Cover image for Shutting out the sky : life in the tenements of New York, 1880-1924
Title:
Shutting out the sky : life in the tenements of New York, 1880-1924
Author:
Hopkinson, Deborah.
Personal Author:
Edition:
First edition.
Publication Information:
New York : Orchard Books, [2003]

©2003
Physical Description:
viii, 134 pages : illustrations ; 23 cm
Summary:
Photographs and text document the experiences of five individuals who came to live in the Lower East Side of New York City as children or young adults from Belarus, Italy, Lithuania, and Romania at the turn of the twentieth century.
Language:
English
Contents:
Coming to the golden land -- Tenements: shutting out the sky -- Settling in: greenhorns and boarders -- Everyone worked on -- On the streets: pushcarts, pickles and play -- A new language, a new life -- Looking to the future: will it ever be different?
Reading Level:
990 Lexile.
Program Information:
Accelerated Reader AR MG 6.8 4.0 74048.

Reading Counts RC 3-5 4.9 6 Quiz: 33902 Guided reading level: T.
ISBN:
9780439375900
Format :
Book

Available:*

Library
Call Number
Material Type
Home Location
Status
Central Library HV4046.N6 H66 2003 Juvenile Non-Fiction Childrens Area
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Clearfield Library HV4046.N6 H66 2003 Juvenile Non-Fiction Open Shelf
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Summary

Summary

In a stunning nonfiction debut, award-winning author Deborah Hopkinson focuses on five immigrants' stories to reveal the triumphs and hardships of early 1900s immigrant life in New York.

Acclaimed author Hopkinson recounts the lives of five immigrants to New York's Lower East Side through oral histories and engaging narrative. We hear Romanian-born Marcus Ravage's disappointment when his aunt pushes him outside to peddle chocolates on the street. And about the pickle cart lady who stored her pickles in a rat-infested basement. We read Rose Cohen's terrifying account of living through the Triangle Shirtwaist fire, and of Pauline Newman's struggles to learn English. But through it all, each one of these kids keeps working, keeps hoping, to achieve their own American dream.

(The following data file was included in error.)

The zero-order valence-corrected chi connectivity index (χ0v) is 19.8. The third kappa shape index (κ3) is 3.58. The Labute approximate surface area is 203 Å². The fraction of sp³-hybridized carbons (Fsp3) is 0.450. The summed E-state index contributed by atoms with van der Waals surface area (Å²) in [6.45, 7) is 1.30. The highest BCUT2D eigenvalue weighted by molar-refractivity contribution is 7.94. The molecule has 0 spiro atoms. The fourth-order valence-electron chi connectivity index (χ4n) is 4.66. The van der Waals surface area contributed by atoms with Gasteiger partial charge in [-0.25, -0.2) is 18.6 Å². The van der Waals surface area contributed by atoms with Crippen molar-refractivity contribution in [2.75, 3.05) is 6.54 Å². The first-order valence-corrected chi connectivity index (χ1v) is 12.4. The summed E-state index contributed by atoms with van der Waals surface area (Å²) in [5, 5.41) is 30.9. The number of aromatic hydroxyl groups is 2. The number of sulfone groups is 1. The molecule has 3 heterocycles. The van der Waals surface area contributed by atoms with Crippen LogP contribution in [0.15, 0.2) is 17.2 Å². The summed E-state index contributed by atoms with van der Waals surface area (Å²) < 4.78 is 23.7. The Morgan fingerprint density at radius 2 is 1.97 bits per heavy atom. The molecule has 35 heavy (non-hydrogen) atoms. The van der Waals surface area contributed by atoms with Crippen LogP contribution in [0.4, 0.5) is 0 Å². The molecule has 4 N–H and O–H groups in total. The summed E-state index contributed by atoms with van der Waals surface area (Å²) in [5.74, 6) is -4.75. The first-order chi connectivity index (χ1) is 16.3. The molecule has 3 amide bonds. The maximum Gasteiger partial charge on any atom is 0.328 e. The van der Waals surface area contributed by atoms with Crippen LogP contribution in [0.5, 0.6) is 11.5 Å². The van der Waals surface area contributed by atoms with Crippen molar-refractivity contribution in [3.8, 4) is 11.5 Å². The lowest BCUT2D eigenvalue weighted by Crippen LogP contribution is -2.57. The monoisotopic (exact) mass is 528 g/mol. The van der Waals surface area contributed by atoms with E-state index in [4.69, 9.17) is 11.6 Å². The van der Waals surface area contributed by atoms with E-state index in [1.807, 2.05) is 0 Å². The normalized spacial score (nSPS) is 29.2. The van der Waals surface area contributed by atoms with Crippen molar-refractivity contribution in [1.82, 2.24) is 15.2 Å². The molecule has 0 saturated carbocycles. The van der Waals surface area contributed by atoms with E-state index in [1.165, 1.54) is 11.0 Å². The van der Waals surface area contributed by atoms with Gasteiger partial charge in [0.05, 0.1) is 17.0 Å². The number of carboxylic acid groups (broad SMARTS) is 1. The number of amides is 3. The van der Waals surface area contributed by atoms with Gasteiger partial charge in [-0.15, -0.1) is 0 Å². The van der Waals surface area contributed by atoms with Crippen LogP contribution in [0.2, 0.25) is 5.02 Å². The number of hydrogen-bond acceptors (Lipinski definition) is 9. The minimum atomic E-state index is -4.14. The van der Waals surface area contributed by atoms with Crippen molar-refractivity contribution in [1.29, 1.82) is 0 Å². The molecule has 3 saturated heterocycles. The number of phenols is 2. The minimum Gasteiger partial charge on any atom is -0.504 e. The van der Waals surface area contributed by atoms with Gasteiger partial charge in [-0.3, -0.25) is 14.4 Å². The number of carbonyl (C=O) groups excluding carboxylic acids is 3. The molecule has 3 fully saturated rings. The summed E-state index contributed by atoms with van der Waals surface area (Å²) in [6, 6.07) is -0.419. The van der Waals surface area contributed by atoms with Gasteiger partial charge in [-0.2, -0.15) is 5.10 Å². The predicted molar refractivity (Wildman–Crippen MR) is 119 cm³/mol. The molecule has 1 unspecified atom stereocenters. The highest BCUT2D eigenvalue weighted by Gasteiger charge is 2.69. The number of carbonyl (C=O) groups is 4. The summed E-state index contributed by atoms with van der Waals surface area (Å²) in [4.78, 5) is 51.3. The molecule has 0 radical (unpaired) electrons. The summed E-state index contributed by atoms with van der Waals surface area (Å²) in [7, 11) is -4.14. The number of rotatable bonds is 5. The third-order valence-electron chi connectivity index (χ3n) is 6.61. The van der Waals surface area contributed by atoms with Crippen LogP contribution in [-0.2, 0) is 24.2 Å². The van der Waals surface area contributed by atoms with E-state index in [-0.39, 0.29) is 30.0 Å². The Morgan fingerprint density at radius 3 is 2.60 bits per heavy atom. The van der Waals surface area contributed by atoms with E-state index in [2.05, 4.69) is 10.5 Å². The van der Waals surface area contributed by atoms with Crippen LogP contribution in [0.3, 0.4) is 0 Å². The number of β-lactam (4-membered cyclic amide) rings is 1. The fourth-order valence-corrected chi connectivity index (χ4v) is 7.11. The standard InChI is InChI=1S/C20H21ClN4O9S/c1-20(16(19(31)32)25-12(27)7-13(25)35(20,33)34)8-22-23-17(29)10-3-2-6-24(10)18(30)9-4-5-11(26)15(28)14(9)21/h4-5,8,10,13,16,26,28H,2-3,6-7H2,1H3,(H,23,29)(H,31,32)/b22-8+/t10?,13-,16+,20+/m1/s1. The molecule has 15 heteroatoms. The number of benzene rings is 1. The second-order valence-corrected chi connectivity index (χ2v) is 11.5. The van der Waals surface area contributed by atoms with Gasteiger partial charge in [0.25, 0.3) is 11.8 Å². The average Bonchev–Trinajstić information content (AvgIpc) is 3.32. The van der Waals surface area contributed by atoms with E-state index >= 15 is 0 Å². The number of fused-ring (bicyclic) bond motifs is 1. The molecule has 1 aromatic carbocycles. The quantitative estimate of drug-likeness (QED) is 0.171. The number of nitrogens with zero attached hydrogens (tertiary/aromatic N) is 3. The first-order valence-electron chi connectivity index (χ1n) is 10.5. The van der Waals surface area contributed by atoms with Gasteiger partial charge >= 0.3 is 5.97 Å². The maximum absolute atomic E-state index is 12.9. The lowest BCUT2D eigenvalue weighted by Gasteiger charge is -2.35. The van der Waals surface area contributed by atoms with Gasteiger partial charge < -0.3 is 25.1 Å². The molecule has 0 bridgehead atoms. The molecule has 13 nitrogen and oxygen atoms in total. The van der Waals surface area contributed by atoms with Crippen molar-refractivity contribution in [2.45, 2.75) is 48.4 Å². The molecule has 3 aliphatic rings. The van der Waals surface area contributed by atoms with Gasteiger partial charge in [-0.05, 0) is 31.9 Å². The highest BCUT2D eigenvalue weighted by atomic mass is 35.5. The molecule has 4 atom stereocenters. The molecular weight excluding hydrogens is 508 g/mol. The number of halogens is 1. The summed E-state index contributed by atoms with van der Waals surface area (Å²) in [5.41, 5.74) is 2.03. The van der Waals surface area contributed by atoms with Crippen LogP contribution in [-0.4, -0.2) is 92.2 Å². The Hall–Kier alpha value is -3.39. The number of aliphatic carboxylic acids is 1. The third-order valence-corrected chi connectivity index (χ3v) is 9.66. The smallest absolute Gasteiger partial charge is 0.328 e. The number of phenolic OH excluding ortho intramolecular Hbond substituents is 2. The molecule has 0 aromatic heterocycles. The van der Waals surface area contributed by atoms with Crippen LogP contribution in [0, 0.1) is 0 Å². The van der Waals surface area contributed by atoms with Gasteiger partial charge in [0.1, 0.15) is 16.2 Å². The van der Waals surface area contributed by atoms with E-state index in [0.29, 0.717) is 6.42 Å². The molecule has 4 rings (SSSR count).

Author Notes

Deborah Hopkinson is the author of such award-winning children's books as SWEET CLARA AND THE FREEDOM QUILT; GIRL WONDER: A BASEBALL STORY IN NINE INNINGS; A BAND OF ANGELS; and Dear America: HEAR MY SORROW. Her nonfiction books, SHUTTING OUT THE SKY, LIFE IN THE TENEMENTS OF NEW YORK, a Jane Addams Peace Award Honor book and an Orbis Pictus Award Honor Book; and UP BEFORE DAYBREAK, COTTON AND PEOPLE IN AMERICA, a Carter G. Woodson Honor Award winner, have garnered much acclaim.

Deborah lives near Portland, Oregon, where, in addition to writing, she works full-time as the Vice President for Advancement for the Pacific Northwest College of Art.


Reviews 3

Booklist Review

Gr. 5-12. In the tradition of Russell Freedman's Immigrant Kids (1980), but much more detailed, this history of the 23 million immigrants who came to New York City from southern and eastern Europe at the end of the nineteenth century humanizes the statistics by weaving together the personal stories of five young people with the social conditions that caused them to emigrate, what they left behind, what they hoped for, what they found, and how they changed America. Amazing documentary photos by Jacob Riis and many others, as well as riveting quotes from archives and memoirs, add depth and drama to the accounts of young people, from street to school to sweatshop. At 16, Marcus Ravage convinces his parents to sell the family cow to pay for his journey from Romania. Lithuanian immigrant Pauline Newman becomes one of the first women labor organizers. Italian American Leonard Covello is ashamed to bring his friends home, even as he learns that he can become American without rejecting where he came from. Meticulous documentation, including full chapter notes, will help the many young people--and their parents and grandparents--who will want to know more and to research their own family roots. --Hazel Rochman Copyright 2003 Booklist